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Microsoft's $500 million Xbox gamble

Like other console makers, the company is subsidizing the cost of the console and hoping to recover its expenses through sales of game software. But the strategy isn't without risk. video
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 Game wars: Consumers to decide the winner
Hari Sreenivasan, correspondent
November 14, 2001

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A $500 million gamble

By Richard Shim
Staff Writer, CNET
November 15, 2001 4:00 am PT

For Microsoft, the video game market is a pay-to-play affair.

Consumers who plunk down $299 for Microsoft's new Xbox game console, a system that will compete against Sony's PlayStation 2 and Nintendo's GameCube, will get their hardware at a discount. Like other console makers, Microsoft is subsidizing the cost of the console and hoping to recover its expenses through sales of game software and the decreasing cost of components over time.

While other game makers also subsidize console purchases, the strategy isn't without risk. Former Dreamcast maker Sega scrapped its console business because it was no longer willing to cover losses associated with hardware production.

Industry analysts have been estimating that Microsoft will have to absorb losses of $1 billion to $2 billion related to its effort to subsidize for the manufacturing of Xbox.

The company used similar subsidies to develop a market for WebTV, with the idea being that revenue would come from service subscriptions. But that market didn't grow as fast as Microsoft had expected, hovering around 1 million subscribers the past few years.

Gartner analyst Martin Reynolds said the difference between WebTV and Xbox is that WebTV was for an unproven market, while Xbox taps into a video game market that is not only proven but also highly profitable.

Microsoft is set to launch the Xbox on Nov. 15 at a retail price of $299. Estimates of Microsoft's cost to build each unit have ranged from $320 to $400. Microsoft representatives would not comment on manufacturing costs.

Microsoft also is investing heavily in marketing and has set aside $500 million to promote Xbox. Sources familiar with Microsoft's plans say that the $500 million marketing budget is actually smaller than it seems. Microsoft is using some of the $500 million to subsidize the costs of hardware and is teaming with software publishers to share in the marketing of software titles.

The prize is a chunk of the lucrative video game industry, which IDC analyst Shelley Olhava projected will generate $11.4 billion in North American revenue for 2001.

Though Microsoft has seen some success in hardware, such as with PC mice and keyboards, the company is not likely to see money from the Xbox for a few years.

James Lin, an analyst with investment banking firm Jefferies & Co., said it usually takes about three years before a gaming system manufacturer sees any profit from hardware.

"Historically, companies break even in year three, but they don't normally spend a half-billion dollars in marketing," Lin said.

One exception, Lin said, may be Sony and its PlayStation 2 gaming system, which he said was close to breakeven after initially costing about $450 per unit to build. Sony launched the PlayStation 2 in late October last year.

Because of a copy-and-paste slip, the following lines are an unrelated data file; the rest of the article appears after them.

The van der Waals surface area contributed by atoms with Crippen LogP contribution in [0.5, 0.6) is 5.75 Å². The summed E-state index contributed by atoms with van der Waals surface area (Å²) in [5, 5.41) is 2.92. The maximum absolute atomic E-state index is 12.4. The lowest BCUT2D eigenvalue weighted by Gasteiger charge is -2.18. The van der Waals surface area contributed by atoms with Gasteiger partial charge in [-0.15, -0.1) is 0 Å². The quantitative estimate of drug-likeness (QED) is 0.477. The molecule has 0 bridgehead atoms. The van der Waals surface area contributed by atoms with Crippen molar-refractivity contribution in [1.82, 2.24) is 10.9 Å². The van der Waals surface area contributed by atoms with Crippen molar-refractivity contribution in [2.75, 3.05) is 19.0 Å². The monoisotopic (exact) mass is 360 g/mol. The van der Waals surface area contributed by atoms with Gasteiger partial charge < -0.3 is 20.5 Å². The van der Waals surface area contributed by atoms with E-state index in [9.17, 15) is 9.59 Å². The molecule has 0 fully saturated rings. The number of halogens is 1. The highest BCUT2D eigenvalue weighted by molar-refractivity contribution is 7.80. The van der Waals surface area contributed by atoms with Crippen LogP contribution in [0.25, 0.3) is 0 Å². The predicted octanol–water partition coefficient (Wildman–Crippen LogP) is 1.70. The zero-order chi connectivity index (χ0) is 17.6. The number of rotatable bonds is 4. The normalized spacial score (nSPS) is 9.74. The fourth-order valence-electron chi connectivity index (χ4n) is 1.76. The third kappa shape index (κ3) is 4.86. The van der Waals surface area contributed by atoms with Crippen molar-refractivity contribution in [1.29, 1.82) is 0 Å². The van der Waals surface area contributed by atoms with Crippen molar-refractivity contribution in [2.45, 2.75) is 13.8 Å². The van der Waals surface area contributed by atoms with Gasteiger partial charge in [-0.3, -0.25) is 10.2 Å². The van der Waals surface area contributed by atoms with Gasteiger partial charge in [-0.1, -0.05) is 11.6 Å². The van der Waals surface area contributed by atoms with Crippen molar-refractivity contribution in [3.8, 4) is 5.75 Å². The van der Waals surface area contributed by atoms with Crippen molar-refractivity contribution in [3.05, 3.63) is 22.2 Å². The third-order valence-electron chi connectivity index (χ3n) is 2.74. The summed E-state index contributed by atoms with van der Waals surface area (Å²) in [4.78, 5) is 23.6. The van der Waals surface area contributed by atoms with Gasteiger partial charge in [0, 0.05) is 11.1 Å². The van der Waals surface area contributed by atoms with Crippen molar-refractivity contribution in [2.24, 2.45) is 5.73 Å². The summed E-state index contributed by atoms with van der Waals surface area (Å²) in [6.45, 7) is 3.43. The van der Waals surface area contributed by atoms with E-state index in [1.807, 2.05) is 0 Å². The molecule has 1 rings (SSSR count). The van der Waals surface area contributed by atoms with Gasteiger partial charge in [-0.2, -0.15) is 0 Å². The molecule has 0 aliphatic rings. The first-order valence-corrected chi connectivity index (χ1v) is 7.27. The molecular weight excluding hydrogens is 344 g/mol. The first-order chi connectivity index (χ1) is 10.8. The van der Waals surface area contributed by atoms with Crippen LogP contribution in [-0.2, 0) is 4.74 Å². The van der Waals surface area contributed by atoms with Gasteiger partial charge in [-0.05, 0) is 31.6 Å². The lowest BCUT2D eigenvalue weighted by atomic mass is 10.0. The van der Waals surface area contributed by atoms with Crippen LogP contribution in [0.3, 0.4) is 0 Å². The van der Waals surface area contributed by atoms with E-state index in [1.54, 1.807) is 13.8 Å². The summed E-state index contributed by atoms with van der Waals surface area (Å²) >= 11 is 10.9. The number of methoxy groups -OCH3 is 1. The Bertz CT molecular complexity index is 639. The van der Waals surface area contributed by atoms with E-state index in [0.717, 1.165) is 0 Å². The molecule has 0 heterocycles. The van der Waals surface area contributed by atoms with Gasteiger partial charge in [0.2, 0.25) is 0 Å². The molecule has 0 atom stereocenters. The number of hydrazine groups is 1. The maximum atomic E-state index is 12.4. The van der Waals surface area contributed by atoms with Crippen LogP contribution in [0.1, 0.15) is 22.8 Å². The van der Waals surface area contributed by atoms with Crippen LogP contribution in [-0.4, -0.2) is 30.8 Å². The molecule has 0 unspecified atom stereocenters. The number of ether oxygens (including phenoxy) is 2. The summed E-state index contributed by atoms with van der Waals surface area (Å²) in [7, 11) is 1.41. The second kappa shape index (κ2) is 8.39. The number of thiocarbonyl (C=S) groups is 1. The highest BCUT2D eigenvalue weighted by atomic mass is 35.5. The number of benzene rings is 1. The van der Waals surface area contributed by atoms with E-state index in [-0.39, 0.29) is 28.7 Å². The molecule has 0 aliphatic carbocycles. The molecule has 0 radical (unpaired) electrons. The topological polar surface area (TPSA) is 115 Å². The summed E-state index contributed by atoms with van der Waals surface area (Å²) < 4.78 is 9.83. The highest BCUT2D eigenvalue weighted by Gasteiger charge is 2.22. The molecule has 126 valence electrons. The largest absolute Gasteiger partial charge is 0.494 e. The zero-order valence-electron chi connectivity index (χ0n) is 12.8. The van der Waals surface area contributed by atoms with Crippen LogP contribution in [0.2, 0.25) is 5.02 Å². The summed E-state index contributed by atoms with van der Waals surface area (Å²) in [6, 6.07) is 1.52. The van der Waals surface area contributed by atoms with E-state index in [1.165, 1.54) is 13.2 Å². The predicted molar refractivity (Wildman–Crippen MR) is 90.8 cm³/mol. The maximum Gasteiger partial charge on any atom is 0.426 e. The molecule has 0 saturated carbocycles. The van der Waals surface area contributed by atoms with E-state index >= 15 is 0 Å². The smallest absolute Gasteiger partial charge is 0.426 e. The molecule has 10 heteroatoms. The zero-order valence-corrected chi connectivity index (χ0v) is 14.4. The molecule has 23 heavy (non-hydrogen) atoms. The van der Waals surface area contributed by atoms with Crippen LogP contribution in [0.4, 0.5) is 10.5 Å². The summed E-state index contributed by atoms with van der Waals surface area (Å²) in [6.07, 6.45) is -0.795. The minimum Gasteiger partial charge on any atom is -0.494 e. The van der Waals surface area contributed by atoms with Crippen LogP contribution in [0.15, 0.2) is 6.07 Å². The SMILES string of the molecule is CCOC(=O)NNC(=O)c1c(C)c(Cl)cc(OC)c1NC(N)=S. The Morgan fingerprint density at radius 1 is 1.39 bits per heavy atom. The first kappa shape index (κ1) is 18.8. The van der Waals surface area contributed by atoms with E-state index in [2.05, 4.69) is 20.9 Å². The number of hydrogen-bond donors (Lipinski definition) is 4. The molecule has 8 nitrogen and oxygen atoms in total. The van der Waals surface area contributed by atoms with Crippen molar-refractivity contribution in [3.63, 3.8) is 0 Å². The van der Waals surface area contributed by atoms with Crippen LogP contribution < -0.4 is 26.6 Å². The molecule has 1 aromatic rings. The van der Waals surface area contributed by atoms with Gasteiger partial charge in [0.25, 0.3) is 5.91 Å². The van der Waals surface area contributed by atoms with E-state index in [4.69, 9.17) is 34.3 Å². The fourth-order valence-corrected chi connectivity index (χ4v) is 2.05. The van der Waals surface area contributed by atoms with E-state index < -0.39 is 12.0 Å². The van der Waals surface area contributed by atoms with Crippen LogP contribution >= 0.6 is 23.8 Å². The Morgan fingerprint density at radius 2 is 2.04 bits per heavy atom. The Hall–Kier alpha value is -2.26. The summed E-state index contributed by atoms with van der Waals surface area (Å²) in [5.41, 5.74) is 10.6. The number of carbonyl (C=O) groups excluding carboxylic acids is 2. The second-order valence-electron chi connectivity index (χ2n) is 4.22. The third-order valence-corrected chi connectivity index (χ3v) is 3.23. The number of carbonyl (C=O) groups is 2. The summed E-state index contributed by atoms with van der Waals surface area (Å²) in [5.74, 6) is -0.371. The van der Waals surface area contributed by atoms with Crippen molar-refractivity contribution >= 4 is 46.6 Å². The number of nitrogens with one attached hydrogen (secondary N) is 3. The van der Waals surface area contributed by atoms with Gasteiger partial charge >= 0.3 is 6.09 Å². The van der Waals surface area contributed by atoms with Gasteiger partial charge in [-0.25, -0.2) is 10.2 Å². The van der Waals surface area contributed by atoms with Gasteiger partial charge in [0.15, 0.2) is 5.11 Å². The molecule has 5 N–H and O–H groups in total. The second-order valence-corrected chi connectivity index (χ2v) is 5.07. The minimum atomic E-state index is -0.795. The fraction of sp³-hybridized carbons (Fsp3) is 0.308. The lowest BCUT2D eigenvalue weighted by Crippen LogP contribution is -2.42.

Analysts expect that in five years, Microsoft will be making as much as $20 million to $30 million annually from hardware sales.

IDC's Olhava also doesn't expect Microsoft to break even early on, but over time and with higher volumes of shipments, the manufacturing cost for Microsoft is expected to come down, she said.

"They won't want to upgrade Xbox too frequently, because if they do, they're only going to make it harder for developers, who would then have to change their software," she said. "It would also take longer for them to get high volumes, which generally relates to lower...material costs over the long run...They would be foolish to do it any other way."

Falling component pricing should help Microsoft cut manufacturing costs, but not much. Those components include a 733MHz Intel Pentium III processor, an Nvidia graphics processor, a multifunction sound processor, 64MB of double data rate (DDR) memory, a hard drive, a DVD drive and a motherboard.

"The Pentium III processor used in the Xbox has been around for a while and is really passé at 733MHz," IDC analyst Shane Rau said. "It's relatively close to end of life, so I would already expect it to be pretty cheap. But the Nvidia parts are probably relatively expensive, since they are developed just for the Xbox."

Rau said that over time the Nvidia chips are likely to come down in cost.

He added that many of the Xbox's components were the same as those used in PCs, which may help the price of manufacturing the Xbox fall faster than in other gaming consoles.

Sony's PlayStation 2 won't benefit from commodity component pricing as much because it uses a specially designed graphics chip, the Emotion Engine, and pricey Rambus memory.

Regardless of losses from hardware for Microsoft, licensing fees and other revenue from software are likely to far outweigh any deficit over time. Analysts place the profit per game for Microsoft in the range of $10 for titles from third-party publishers and as high as $40 for titles published by Microsoft.

Software revenue will add up much faster with some breakthrough Xbox games.

"The key is a hit game," Gartner analyst Martin Reynolds said. "Games are extremely profitable--more so than movies or music--so a hit game could open a big opportunity. They can still be successful with lower-level titles, but it would just take longer."